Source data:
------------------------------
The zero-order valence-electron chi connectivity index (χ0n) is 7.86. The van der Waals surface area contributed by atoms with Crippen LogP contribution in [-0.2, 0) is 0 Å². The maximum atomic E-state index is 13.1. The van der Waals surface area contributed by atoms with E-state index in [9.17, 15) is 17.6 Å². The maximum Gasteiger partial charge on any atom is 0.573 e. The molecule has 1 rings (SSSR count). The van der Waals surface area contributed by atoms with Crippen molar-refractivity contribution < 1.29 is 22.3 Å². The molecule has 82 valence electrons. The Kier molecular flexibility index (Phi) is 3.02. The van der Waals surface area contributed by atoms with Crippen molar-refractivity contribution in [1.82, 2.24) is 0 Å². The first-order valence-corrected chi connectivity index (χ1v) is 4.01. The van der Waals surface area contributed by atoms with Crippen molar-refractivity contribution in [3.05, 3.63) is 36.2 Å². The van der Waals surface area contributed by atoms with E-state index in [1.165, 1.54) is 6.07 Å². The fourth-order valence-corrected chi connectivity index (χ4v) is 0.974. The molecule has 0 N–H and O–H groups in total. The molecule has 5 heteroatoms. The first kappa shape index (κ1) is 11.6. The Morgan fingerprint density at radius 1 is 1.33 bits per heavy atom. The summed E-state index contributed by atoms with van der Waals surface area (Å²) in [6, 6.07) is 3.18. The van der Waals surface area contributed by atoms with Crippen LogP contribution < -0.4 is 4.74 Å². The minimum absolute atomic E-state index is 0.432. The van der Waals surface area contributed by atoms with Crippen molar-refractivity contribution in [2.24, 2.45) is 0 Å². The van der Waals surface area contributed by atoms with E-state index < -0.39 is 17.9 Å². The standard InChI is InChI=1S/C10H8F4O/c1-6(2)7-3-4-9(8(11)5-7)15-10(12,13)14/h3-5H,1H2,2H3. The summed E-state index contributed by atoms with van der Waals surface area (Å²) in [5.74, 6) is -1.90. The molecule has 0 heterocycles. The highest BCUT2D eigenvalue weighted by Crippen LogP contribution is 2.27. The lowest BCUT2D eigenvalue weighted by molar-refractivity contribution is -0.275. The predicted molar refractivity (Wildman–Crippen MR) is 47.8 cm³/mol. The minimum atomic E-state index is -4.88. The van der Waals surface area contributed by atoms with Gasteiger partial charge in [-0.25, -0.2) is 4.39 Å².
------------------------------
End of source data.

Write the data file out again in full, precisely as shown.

The zero-order valence-electron chi connectivity index (χ0n) is 7.86. The van der Waals surface area contributed by atoms with Crippen LogP contribution in [-0.2, 0) is 0 Å². The maximum atomic E-state index is 13.1. The van der Waals surface area contributed by atoms with E-state index in [9.17, 15) is 17.6 Å². The maximum Gasteiger partial charge on any atom is 0.573 e. The molecule has 1 rings (SSSR count). The van der Waals surface area contributed by atoms with Crippen molar-refractivity contribution < 1.29 is 22.3 Å². The molecule has 82 valence electrons. The Kier molecular flexibility index (Phi) is 3.02. The van der Waals surface area contributed by atoms with Crippen molar-refractivity contribution in [1.82, 2.24) is 0 Å². The first-order valence-corrected chi connectivity index (χ1v) is 4.01. The van der Waals surface area contributed by atoms with Crippen molar-refractivity contribution in [3.05, 3.63) is 36.2 Å². The van der Waals surface area contributed by atoms with E-state index in [1.165, 1.54) is 6.07 Å². The fourth-order valence-corrected chi connectivity index (χ4v) is 0.974. The molecule has 0 N–H and O–H groups in total. The molecule has 5 heteroatoms. The first kappa shape index (κ1) is 11.6. The Morgan fingerprint density at radius 1 is 1.33 bits per heavy atom. The summed E-state index contributed by atoms with van der Waals surface area (Å²) in [6, 6.07) is 3.18. The van der Waals surface area contributed by atoms with Crippen LogP contribution < -0.4 is 4.74 Å². The minimum absolute atomic E-state index is 0.432. The van der Waals surface area contributed by atoms with Crippen molar-refractivity contribution in [2.24, 2.45) is 0 Å². The van der Waals surface area contributed by atoms with E-state index < -0.39 is 17.9 Å². The standard InChI is InChI=1S/C10H8F4O/c1-6(2)7-3-4-9(8(11)5-7)15-10(12,13)14/h3-5H,1H2,2H3. The summed E-state index contributed by atoms with van der Waals surface area (Å²) in [5.74, 6) is -1.90. The molecule has 0 heterocycles. The highest BCUT2D eigenvalue weighted by Crippen LogP contribution is 2.27. The lowest BCUT2D eigenvalue weighted by molar-refractivity contribution is -0.275. The predicted molar refractivity (Wildman–Crippen MR) is 47.8 cm³/mol. The minimum atomic E-state index is -4.88. The van der Waals surface area contributed by atoms with Gasteiger partial charge in [-0.25, -0.2) is 4.39 Å².